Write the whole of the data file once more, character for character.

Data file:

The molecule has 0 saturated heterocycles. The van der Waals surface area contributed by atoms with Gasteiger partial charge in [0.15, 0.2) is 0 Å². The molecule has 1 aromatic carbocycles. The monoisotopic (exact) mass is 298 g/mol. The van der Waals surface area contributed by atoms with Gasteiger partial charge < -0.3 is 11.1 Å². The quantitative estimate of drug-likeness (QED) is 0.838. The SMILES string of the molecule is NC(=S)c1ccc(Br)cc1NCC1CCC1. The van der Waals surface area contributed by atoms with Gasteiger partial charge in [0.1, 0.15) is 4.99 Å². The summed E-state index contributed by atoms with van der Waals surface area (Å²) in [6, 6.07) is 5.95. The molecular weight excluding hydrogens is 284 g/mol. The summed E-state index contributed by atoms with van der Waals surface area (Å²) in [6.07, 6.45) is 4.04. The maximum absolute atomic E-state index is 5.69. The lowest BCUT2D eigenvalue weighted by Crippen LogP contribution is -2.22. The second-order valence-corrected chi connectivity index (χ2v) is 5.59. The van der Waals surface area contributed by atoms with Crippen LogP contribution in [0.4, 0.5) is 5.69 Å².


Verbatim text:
The molecule has 0 saturated heterocycles. The van der Waals surface area contributed by atoms with Gasteiger partial charge in [0.15, 0.2) is 0 Å². The molecule has 1 aromatic carbocycles. The monoisotopic (exact) mass is 298 g/mol. The van der Waals surface area contributed by atoms with Gasteiger partial charge < -0.3 is 11.1 Å². The quantitative estimate of drug-likeness (QED) is 0.838. The SMILES string of the molecule is NC(=S)c1ccc(Br)cc1NCC1CCC1. The van der Waals surface area contributed by atoms with Gasteiger partial charge in [0.1, 0.15) is 4.99 Å². The summed E-state index contributed by atoms with van der Waals surface area (Å²) in [6, 6.07) is 5.95. The molecular weight excluding hydrogens is 284 g/mol. The summed E-state index contributed by atoms with van der Waals surface area (Å²) in [6.07, 6.45) is 4.04. The maximum absolute atomic E-state index is 5.69. The lowest BCUT2D eigenvalue weighted by Crippen LogP contribution is -2.22. The second-order valence-corrected chi connectivity index (χ2v) is 5.59. The van der Waals surface area contributed by atoms with Crippen LogP contribution in [0.4, 0.5) is 5.69 Å².